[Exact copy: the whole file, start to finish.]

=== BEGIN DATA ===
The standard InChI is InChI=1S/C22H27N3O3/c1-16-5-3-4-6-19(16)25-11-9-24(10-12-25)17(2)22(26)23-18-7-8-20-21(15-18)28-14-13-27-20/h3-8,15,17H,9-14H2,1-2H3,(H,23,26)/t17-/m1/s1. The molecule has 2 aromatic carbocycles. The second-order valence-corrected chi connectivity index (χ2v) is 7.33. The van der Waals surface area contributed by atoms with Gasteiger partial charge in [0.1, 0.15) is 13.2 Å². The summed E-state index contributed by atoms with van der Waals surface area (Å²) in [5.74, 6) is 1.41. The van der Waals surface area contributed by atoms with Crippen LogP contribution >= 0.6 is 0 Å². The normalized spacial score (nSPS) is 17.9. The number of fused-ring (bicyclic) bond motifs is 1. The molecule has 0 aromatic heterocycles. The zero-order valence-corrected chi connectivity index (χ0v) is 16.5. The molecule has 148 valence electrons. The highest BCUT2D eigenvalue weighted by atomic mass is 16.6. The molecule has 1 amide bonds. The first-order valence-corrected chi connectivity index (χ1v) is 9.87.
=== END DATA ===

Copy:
The standard InChI is InChI=1S/C22H27N3O3/c1-16-5-3-4-6-19(16)25-11-9-24(10-12-25)17(2)22(26)23-18-7-8-20-21(15-18)28-14-13-27-20/h3-8,15,17H,9-14H2,1-2H3,(H,23,26)/t17-/m1/s1. The molecule has 2 aromatic carbocycles. The second-order valence-corrected chi connectivity index (χ2v) is 7.33. The van der Waals surface area contributed by atoms with Gasteiger partial charge in [0.1, 0.15) is 13.2 Å². The summed E-state index contributed by atoms with van der Waals surface area (Å²) in [5.74, 6) is 1.41. The van der Waals surface area contributed by atoms with Crippen LogP contribution >= 0.6 is 0 Å². The normalized spacial score (nSPS) is 17.9. The number of fused-ring (bicyclic) bond motifs is 1. The molecule has 0 aromatic heterocycles. The zero-order valence-corrected chi connectivity index (χ0v) is 16.5. The molecule has 148 valence electrons. The highest BCUT2D eigenvalue weighted by atomic mass is 16.6. The molecule has 1 amide bonds. The first-order valence-corrected chi connectivity index (χ1v) is 9.87.